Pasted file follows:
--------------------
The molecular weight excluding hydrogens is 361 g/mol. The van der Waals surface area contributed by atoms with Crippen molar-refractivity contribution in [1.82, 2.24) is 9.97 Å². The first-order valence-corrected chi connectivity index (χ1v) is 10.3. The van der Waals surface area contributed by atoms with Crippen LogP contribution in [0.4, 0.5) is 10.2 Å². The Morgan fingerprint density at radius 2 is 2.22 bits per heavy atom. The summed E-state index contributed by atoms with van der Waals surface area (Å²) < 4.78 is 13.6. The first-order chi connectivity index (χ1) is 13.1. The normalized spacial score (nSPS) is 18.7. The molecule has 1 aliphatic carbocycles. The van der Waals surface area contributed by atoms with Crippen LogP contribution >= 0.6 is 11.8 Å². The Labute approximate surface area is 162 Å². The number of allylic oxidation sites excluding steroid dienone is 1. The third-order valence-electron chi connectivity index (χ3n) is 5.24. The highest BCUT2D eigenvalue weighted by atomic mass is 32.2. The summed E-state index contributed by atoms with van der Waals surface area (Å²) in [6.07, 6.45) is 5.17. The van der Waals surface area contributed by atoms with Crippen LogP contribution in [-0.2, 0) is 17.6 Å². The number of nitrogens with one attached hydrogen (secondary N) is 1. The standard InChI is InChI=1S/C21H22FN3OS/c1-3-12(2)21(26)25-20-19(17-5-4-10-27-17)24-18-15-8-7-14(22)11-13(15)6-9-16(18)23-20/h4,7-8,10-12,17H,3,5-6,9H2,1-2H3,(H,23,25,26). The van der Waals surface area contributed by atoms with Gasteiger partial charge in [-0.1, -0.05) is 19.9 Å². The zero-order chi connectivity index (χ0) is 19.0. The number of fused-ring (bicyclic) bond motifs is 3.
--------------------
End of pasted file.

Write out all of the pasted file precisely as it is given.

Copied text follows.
The molecular weight excluding hydrogens is 361 g/mol. The van der Waals surface area contributed by atoms with Crippen molar-refractivity contribution in [1.82, 2.24) is 9.97 Å². The first-order valence-corrected chi connectivity index (χ1v) is 10.3. The van der Waals surface area contributed by atoms with Crippen LogP contribution in [0.4, 0.5) is 10.2 Å². The Morgan fingerprint density at radius 2 is 2.22 bits per heavy atom. The summed E-state index contributed by atoms with van der Waals surface area (Å²) < 4.78 is 13.6. The first-order chi connectivity index (χ1) is 13.1. The normalized spacial score (nSPS) is 18.7. The molecule has 1 aliphatic carbocycles. The van der Waals surface area contributed by atoms with Crippen LogP contribution >= 0.6 is 11.8 Å². The Labute approximate surface area is 162 Å². The number of allylic oxidation sites excluding steroid dienone is 1. The third-order valence-electron chi connectivity index (χ3n) is 5.24. The highest BCUT2D eigenvalue weighted by atomic mass is 32.2. The summed E-state index contributed by atoms with van der Waals surface area (Å²) in [6.07, 6.45) is 5.17. The van der Waals surface area contributed by atoms with Crippen LogP contribution in [-0.2, 0) is 17.6 Å². The number of nitrogens with one attached hydrogen (secondary N) is 1. The standard InChI is InChI=1S/C21H22FN3OS/c1-3-12(2)21(26)25-20-19(17-5-4-10-27-17)24-18-15-8-7-14(22)11-13(15)6-9-16(18)23-20/h4,7-8,10-12,17H,3,5-6,9H2,1-2H3,(H,23,25,26). The van der Waals surface area contributed by atoms with Gasteiger partial charge in [-0.1, -0.05) is 19.9 Å². The zero-order chi connectivity index (χ0) is 19.0. The number of fused-ring (bicyclic) bond motifs is 3.